In a report I am reading at work, the error matrix is calculated as the inverse of the hessian matrix and used to calculate the error ellipse angle and axes with a not theoretically correct formula.

They start from a function of 2 variables: $f=f(x, y)$ (I won't use the real function, for the purpose of the question a generic one should be enough) and calculate the hessian matrix:

$$ H = \begin{pmatrix} \partial^2_x f & \partial_x \partial_y f \\\\ \partial_y \partial_x f & \partial^2_y f \end{pmatrix} $$

and the error matrix as its inverse:

$$ E = H^{-1} = \begin{pmatrix} E_{xx} & E_{xy} \\\\ E_{yx} & E_{yy} \\ \end{pmatrix} $$

Written in this way it seems to me that the error associated to the variable $x$ is the one located in position $E[0, 0]$, but if I calculate explicitly the inverse of the hessian:

$$ H^{-1} = \frac{1}{\mid H\mid} \begin{pmatrix} \partial^2_y f & -\partial_x\partial_y f \\\\ -\partial_y\partial_x f & \partial^2_x f \\ \end{pmatrix} $$

the term in position $[0, 0]$ is something related to the $y$ variable and not $x$.

And finally the error matrix is used to calculate the orientation of the error ellipse, $\vartheta$, and the size of the major ($e_1$) and minor ($e_2$) axes with the not theoretically correct formula:

$$ \tan{\vartheta} = \frac{E_{xy}}{E_{xx}} $$

$$ e^2_1 = \frac{E^3_{yy} + E^2_{xy} (2E_{yy} + E_{xx}) }{E^2_{xy} + E^2_{yy} } $$

$$ e^2_2 = \frac{E_{yy}( E_{xx} E_{yy} - E^2_{xy}) }{E^2_{xy} + E^2_{yy} } $$

Now I am confused on what the elements of the error matrix are.

Of course call something $x$ or $y$ is just a convention, but when the error matrix is calculated as inverse of the hessian matrix, its first line is associate to which variable? $x$ or $y$? I.e. is $E_{xx}$ the variance related to the $x$ even if contain term related to the $y$ variable, or it is the $y$ variance?

Did anyone see these equations before and know where I can find any info about them? I couldn't find them anywhere, I always used the eigenvalues and eigenvectors of the matrix never this approximated formula.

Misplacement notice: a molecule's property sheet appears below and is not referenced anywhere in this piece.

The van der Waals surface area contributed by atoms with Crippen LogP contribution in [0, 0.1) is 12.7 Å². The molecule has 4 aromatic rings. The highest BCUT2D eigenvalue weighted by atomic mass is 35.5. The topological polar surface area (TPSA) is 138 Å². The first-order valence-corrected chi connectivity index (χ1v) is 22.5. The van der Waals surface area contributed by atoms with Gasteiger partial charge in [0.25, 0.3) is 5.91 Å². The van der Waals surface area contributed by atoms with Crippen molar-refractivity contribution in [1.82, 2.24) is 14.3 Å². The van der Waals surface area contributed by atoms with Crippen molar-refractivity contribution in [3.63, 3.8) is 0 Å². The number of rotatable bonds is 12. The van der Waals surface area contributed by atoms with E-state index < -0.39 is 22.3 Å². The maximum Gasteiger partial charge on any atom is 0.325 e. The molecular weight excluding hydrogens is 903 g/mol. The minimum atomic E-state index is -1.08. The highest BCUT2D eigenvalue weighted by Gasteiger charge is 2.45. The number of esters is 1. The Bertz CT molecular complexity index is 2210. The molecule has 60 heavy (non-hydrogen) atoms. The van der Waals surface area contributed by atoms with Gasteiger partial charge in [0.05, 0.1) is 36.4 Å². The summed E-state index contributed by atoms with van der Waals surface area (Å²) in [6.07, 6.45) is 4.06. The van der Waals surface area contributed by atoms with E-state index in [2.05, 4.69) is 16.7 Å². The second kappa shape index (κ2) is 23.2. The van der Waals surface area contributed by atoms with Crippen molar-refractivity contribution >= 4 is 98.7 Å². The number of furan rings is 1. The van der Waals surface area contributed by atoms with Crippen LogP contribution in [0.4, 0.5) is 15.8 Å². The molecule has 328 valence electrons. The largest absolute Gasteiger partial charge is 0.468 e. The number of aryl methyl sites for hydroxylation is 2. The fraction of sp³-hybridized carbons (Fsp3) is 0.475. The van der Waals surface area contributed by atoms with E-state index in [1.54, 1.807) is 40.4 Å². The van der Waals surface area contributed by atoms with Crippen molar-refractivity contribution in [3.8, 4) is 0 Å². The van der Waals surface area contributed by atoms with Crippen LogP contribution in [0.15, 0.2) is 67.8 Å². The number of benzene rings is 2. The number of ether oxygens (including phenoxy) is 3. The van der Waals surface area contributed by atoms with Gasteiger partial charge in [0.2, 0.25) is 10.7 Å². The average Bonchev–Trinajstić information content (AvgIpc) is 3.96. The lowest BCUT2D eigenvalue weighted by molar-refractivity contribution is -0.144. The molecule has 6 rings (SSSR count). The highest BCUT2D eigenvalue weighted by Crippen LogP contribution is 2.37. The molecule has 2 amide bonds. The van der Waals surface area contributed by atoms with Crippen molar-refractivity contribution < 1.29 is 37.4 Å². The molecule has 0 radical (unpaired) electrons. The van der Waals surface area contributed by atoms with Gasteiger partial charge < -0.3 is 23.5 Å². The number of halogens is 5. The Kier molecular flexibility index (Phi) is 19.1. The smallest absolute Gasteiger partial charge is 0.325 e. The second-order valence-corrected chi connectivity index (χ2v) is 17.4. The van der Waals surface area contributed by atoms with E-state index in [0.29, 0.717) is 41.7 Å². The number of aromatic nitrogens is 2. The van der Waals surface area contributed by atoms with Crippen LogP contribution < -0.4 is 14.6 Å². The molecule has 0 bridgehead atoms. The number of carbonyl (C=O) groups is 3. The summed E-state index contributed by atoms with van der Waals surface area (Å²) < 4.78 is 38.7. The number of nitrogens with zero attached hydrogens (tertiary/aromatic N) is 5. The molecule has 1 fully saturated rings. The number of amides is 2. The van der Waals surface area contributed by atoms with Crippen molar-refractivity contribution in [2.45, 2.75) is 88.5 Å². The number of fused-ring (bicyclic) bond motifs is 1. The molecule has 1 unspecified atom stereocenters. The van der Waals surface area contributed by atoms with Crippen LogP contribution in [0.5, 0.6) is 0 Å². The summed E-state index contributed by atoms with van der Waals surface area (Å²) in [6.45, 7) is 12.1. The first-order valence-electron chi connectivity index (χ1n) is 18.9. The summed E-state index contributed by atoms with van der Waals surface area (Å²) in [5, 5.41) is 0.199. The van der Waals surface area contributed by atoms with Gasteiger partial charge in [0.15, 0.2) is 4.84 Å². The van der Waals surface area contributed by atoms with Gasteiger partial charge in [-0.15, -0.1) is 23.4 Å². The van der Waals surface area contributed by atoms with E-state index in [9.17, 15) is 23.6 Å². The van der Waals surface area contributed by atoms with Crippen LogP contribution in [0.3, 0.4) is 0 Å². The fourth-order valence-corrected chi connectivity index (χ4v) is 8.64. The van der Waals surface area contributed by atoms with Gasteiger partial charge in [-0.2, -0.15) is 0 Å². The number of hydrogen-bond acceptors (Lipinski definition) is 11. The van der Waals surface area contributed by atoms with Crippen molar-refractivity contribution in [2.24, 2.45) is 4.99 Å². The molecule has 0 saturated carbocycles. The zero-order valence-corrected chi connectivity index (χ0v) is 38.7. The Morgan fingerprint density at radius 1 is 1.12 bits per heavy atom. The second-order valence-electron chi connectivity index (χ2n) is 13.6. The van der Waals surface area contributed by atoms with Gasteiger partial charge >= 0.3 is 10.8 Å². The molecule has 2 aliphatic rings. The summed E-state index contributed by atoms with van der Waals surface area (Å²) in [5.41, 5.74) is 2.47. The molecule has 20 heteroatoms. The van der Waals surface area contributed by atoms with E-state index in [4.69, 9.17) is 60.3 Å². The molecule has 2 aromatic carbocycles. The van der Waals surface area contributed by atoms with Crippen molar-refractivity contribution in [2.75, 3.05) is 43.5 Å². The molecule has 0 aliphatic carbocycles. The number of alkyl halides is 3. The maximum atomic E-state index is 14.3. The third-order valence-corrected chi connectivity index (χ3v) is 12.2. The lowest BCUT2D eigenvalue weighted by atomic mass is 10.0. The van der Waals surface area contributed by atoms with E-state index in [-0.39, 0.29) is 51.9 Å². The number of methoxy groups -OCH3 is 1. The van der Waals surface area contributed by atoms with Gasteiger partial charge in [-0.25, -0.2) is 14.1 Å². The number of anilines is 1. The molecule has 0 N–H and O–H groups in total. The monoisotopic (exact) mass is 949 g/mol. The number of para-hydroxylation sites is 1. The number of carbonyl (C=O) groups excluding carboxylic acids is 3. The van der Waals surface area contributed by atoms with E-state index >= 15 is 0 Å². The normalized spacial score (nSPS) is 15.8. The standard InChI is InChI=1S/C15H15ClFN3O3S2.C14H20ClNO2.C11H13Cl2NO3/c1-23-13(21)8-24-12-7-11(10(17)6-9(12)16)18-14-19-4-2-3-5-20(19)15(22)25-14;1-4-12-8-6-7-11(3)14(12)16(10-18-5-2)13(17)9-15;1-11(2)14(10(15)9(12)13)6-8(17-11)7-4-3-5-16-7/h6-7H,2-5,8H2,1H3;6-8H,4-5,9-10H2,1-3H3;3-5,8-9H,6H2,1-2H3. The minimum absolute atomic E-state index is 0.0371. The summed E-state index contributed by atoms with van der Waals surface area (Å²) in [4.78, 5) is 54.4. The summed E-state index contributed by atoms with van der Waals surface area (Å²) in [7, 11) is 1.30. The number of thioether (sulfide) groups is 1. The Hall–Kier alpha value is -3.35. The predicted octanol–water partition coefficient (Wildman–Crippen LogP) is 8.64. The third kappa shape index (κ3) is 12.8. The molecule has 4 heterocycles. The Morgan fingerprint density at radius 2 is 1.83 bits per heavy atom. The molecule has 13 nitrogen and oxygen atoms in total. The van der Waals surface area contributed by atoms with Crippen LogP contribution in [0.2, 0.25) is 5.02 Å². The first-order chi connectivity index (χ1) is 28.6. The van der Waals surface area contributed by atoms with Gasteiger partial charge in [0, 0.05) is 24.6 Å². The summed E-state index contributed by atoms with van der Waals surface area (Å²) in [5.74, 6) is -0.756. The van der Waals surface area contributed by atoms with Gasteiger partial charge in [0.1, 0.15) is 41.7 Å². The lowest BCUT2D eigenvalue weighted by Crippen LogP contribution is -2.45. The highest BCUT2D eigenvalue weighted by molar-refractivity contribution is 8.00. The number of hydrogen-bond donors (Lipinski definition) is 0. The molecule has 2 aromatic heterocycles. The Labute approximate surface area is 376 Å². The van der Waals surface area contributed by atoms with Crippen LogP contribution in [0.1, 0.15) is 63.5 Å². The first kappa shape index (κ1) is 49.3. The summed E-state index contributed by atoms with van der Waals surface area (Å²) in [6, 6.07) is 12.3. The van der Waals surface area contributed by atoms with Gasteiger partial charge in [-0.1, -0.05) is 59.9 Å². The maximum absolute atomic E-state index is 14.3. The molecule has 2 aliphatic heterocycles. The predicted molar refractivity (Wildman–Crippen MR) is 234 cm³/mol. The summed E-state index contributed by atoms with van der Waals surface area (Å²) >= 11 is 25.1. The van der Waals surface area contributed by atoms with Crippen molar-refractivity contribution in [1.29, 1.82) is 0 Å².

I know these are questions to the people who wrote this report, but they are gone leaving just this really confusing document and I don't have anyone else to ask.

  • 1
    $\begingroup$ Re "the term in position [0,0] is something related to the y variable and not x." Not so. That term usually does depend on $x;$ moreover, you have neglected the division by $|H|,$ which explicitly depends on $x.$ Re "ever see these equations before": this is called the Fisher Information matrix. $\endgroup$
    – whuber
    Commented Sep 1, 2022 at 13:02
  • $\begingroup$ @whuber thanks for you comment, I will check the Fisher Information matrix better. Yes you are right, of course the $|H|$ depends on $x$. When I asked if anyone saw these equations I meant the equations for the ellipse angle, the major and the minor axes, I always calculated them using the eigenvalues and eigenvectors of the error matrix. The ones in the report seems to me some sort of strange approximation that I don't recognise. $\endgroup$ Commented Sep 1, 2022 at 16:06
  • $\begingroup$ Thank you for the clarification. You can obtain those angles in several ways. Two geometric solutions are indicated in my discussion of ellipses at stats.stackexchange.com/a/71303/919, although i do not stop to write them down (that wasn't the focus of the thread). The formulas you quote look like long-winded renditions of the matrix formulas. $\endgroup$
    – whuber
    Commented Sep 1, 2022 at 17:41
  • 1
    $\begingroup$ @whuber thanks a lot for your help, that's a really interesting. $\endgroup$ Commented Sep 2, 2022 at 7:37


Browse other questions tagged or ask your own question.